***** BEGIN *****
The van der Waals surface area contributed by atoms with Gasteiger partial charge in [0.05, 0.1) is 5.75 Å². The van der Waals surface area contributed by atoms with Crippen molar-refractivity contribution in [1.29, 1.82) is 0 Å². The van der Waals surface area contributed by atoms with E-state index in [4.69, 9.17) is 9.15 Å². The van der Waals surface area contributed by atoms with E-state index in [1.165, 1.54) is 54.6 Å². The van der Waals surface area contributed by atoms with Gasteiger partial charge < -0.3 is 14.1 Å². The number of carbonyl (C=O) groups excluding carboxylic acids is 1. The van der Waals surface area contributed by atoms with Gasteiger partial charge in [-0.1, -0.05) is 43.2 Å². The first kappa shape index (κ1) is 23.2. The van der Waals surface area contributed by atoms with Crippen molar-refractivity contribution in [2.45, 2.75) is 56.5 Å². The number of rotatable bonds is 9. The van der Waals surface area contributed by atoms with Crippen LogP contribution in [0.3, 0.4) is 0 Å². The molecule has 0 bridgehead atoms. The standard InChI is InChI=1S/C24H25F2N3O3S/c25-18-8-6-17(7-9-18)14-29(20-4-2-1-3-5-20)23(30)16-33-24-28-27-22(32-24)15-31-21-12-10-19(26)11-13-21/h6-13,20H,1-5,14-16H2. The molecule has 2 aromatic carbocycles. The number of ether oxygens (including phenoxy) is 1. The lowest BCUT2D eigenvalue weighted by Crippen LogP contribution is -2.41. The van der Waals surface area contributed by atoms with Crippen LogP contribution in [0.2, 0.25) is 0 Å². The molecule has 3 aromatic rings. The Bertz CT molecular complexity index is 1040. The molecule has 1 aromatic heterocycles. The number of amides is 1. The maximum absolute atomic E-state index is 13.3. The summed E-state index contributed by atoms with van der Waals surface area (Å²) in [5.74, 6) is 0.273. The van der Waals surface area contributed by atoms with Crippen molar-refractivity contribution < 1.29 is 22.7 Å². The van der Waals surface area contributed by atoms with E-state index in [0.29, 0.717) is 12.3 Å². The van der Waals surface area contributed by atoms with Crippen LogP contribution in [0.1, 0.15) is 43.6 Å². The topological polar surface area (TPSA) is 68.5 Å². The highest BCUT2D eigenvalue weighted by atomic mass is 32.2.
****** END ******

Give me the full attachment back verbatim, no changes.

The van der Waals surface area contributed by atoms with Gasteiger partial charge in [0.05, 0.1) is 5.75 Å². The van der Waals surface area contributed by atoms with Crippen molar-refractivity contribution in [1.29, 1.82) is 0 Å². The van der Waals surface area contributed by atoms with E-state index in [4.69, 9.17) is 9.15 Å². The van der Waals surface area contributed by atoms with E-state index in [1.165, 1.54) is 54.6 Å². The van der Waals surface area contributed by atoms with Gasteiger partial charge < -0.3 is 14.1 Å². The number of carbonyl (C=O) groups excluding carboxylic acids is 1. The van der Waals surface area contributed by atoms with Gasteiger partial charge in [-0.1, -0.05) is 43.2 Å². The first kappa shape index (κ1) is 23.2. The van der Waals surface area contributed by atoms with Crippen molar-refractivity contribution in [2.45, 2.75) is 56.5 Å². The number of rotatable bonds is 9. The van der Waals surface area contributed by atoms with Crippen LogP contribution in [0.3, 0.4) is 0 Å². The molecule has 0 bridgehead atoms. The standard InChI is InChI=1S/C24H25F2N3O3S/c25-18-8-6-17(7-9-18)14-29(20-4-2-1-3-5-20)23(30)16-33-24-28-27-22(32-24)15-31-21-12-10-19(26)11-13-21/h6-13,20H,1-5,14-16H2. The molecule has 2 aromatic carbocycles. The number of ether oxygens (including phenoxy) is 1. The lowest BCUT2D eigenvalue weighted by Crippen LogP contribution is -2.41. The van der Waals surface area contributed by atoms with Crippen LogP contribution in [0.2, 0.25) is 0 Å². The molecule has 3 aromatic rings. The Bertz CT molecular complexity index is 1040. The molecule has 1 aromatic heterocycles. The number of amides is 1. The maximum absolute atomic E-state index is 13.3. The summed E-state index contributed by atoms with van der Waals surface area (Å²) in [5.74, 6) is 0.273. The van der Waals surface area contributed by atoms with Crippen molar-refractivity contribution < 1.29 is 22.7 Å². The van der Waals surface area contributed by atoms with E-state index in [0.29, 0.717) is 12.3 Å². The van der Waals surface area contributed by atoms with Crippen LogP contribution in [0.1, 0.15) is 43.6 Å². The topological polar surface area (TPSA) is 68.5 Å². The highest BCUT2D eigenvalue weighted by atomic mass is 32.2.